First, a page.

Yemen's Acute Predicament: Corruption
Abdulla Al-Baraddooni, a late famous literary personality, who was handicapped with blindness from the age of six years old, once said in the early 1990s, in 26 September, the mouthpiece of the Armed Forces in Yemen, that history will judge Yemen as hosting the "most corrupt regime in history" (For more on Baraddooni see this link: http://www.nytimes.com/1999/08/31/arts/abdullah-al-baradooni-70-yemeni-poet.html. While this conclusion may be difficult to affirm, since only God can truly make such a precise adjudication, which includes, the past, present and future, as Baraddooni intended his conclusion to encompass. However, it is clear that as the days, weeks, months, years and decades proceed, we are slowly beginning to attest that the blind poet and observer of our political and literary world indeed had more vision and insight than most people with 10/10 vision. It is now so obvious that corruption has crept into every level of public service in Yemen. Even the outside world is beginning to detest such outright reliance on corruption, which Yemen has become characterized by, and through anyone who has arrived to any apparent semblance of political power or clout. With this in mind, there is a story that an old dear friend likes to often recite to give us some laughter and to soften our disgust at all the calamities one hears now – calamities that often accompany a government beset by chronic corruption. The story goes like this:
"Once upon a time, there was a king of some remote land, who married a beautiful lady, who had a somewhat imbecilic father. The father was not imbecilic enough to realize that he can certainly profit from this opportunity that came with this nuptial arrangement. A couple of years after the wedding, the King's father-in-law (FIL for short hereafter) began to notice how many of the senior officials at the top levels of authority were developing large estates and fortunes. He therefore whispered to the King: 'Your Majesty, why don't you assign me to a senior position, where I could be most helpful to you in running the affairs of state. Of course, the King saw in this an opportunity to have a laugh as well and assumed that this was one of the imbecilities of his father in law. Without any further ado, the King issued the Decree assigning his FIL as the Minister for Felus Catus Affairs . The FIL was not about to be outdone by this sarcasm of the King. Whenever the King was in public or at a meeting somewhere, he started to whisper jokes into the King's ear. The King was seen continuously laughing at the corny jokes of the King's FIL; without the King knowing this, eventually, this caught the eyes of many who wish to win the King's favor. They started to shower the FIL with gifts and money and within a very short while the FIL had amassed a great fortune, because everyone saw the FIL as the most influential person to the King. Wherever the FIL went people greeted him with generosity and humility, believing that if they ever wanted anything from the King, the FIL was the direct medium to go through.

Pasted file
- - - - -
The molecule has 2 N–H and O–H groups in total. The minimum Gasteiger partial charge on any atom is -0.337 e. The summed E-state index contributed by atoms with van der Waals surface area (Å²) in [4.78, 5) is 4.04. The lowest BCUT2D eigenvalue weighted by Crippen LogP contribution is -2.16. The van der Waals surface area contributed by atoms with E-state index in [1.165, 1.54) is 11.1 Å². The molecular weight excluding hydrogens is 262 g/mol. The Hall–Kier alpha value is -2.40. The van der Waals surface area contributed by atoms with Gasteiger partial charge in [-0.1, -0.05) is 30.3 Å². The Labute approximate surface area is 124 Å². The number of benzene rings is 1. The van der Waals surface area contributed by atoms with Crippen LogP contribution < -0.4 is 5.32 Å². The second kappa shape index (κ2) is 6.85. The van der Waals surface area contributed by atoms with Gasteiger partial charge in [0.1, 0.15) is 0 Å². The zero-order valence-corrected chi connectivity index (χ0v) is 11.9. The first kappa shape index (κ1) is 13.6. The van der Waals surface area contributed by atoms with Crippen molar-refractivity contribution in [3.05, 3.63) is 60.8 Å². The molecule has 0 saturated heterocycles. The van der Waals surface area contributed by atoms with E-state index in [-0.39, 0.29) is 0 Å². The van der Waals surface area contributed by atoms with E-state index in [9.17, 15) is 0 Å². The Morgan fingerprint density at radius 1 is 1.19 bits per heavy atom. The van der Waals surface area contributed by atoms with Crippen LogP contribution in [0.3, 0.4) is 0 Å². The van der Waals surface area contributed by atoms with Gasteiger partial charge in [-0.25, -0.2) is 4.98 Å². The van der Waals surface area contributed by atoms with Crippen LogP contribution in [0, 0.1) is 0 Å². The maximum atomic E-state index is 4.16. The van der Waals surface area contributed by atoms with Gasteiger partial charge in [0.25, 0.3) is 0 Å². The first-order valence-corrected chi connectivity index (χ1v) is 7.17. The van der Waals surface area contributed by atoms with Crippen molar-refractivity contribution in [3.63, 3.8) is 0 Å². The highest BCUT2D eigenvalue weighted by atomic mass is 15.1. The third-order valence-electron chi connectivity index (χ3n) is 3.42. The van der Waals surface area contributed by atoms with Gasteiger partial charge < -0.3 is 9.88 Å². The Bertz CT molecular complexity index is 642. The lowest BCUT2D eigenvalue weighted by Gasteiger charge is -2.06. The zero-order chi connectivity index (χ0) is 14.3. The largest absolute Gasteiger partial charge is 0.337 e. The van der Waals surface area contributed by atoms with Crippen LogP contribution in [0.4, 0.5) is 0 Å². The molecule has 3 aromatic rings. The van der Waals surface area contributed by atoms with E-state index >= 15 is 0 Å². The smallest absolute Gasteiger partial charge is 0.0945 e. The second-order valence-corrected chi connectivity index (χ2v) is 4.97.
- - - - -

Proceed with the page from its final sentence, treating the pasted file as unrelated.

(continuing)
Pretty soon the other government officials, who were once the King's closest advisors and functionaries, began to complain about how the King's FIL was reaping all the profits from their work. The King was not amused anymore by this affinity claimed by his FIL, and started to notice firsthand the many properties he has accumulated and to ask about the bank accounts the FIL had. He called his FIL and demanded an explanation. The FIL told the King: 'I never asked anyone to give me anything. Nor did I require any services from anyone. When the people saw how you were receiving me and acting so 'cozy' with me, whenever I told you a joke or two, they all rushed to send me gifts and gratuities. Most of these, I have no idea where they came from. When the King found that his FIL was telling the truth, he knew he was outdone by him and simply left him alone, but demanded that he should never come to whisper anything into his ears anymore. The King insisted that his FIL should start telling those tales he kept whispering to him to everyone and thus clear his stained record in the eyes of the disbelieving public. The FIL could not be pleased more by anything else. He did as the King ordered and went on to tell his stories to all those in attendance with the King. He only got to attract greater attention as the King had now allowed him to speak to all and as the King laughed so did everyone, even if only to please the King.
This only increased the wealth of the FIL; thus, he almost matched the King in material wealth. The King could not help but then appoint him as his Prime Minister as he continuously outwitted him and all the other officials. Hence, no one lived happily ever after, because the FIL never had any education to speak of and never had the faintest idea of what public service entailed. He always simply viewed it as the quick path to wealth and power."
For Yemen the rest is history, as only the insightful blind man once saw it, over a decade and a half ago, before it became ever so obvious to the entire world.